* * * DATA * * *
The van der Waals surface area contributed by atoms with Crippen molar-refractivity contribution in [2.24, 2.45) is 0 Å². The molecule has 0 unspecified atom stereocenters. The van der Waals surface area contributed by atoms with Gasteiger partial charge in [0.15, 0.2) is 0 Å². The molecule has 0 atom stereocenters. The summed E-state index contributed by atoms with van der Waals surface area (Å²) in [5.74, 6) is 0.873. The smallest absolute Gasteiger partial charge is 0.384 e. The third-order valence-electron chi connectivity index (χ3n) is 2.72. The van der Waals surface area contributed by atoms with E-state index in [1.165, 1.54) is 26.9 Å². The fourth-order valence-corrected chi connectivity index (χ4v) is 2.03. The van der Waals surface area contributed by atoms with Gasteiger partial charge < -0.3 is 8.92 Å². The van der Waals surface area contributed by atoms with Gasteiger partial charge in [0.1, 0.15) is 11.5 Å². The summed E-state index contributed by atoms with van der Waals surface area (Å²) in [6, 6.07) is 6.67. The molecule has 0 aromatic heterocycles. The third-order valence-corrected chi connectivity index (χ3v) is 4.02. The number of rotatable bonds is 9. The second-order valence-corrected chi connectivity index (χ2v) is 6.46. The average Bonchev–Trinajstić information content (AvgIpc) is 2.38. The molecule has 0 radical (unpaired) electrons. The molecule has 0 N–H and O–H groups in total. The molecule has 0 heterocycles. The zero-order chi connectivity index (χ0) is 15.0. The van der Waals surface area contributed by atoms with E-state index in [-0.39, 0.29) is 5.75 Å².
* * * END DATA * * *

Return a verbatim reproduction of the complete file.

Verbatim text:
The van der Waals surface area contributed by atoms with Crippen molar-refractivity contribution in [2.24, 2.45) is 0 Å². The molecule has 0 unspecified atom stereocenters. The van der Waals surface area contributed by atoms with Gasteiger partial charge in [0.15, 0.2) is 0 Å². The molecule has 0 atom stereocenters. The summed E-state index contributed by atoms with van der Waals surface area (Å²) in [5.74, 6) is 0.873. The smallest absolute Gasteiger partial charge is 0.384 e. The third-order valence-electron chi connectivity index (χ3n) is 2.72. The van der Waals surface area contributed by atoms with E-state index in [1.165, 1.54) is 26.9 Å². The fourth-order valence-corrected chi connectivity index (χ4v) is 2.03. The van der Waals surface area contributed by atoms with Gasteiger partial charge < -0.3 is 8.92 Å². The van der Waals surface area contributed by atoms with Gasteiger partial charge in [0.1, 0.15) is 11.5 Å². The summed E-state index contributed by atoms with van der Waals surface area (Å²) in [6, 6.07) is 6.67. The molecule has 0 aromatic heterocycles. The third-order valence-corrected chi connectivity index (χ3v) is 4.02. The number of rotatable bonds is 9. The second-order valence-corrected chi connectivity index (χ2v) is 6.46. The average Bonchev–Trinajstić information content (AvgIpc) is 2.38. The molecule has 0 radical (unpaired) electrons. The molecule has 0 N–H and O–H groups in total. The molecule has 0 heterocycles. The zero-order chi connectivity index (χ0) is 15.0. The van der Waals surface area contributed by atoms with E-state index in [-0.39, 0.29) is 5.75 Å².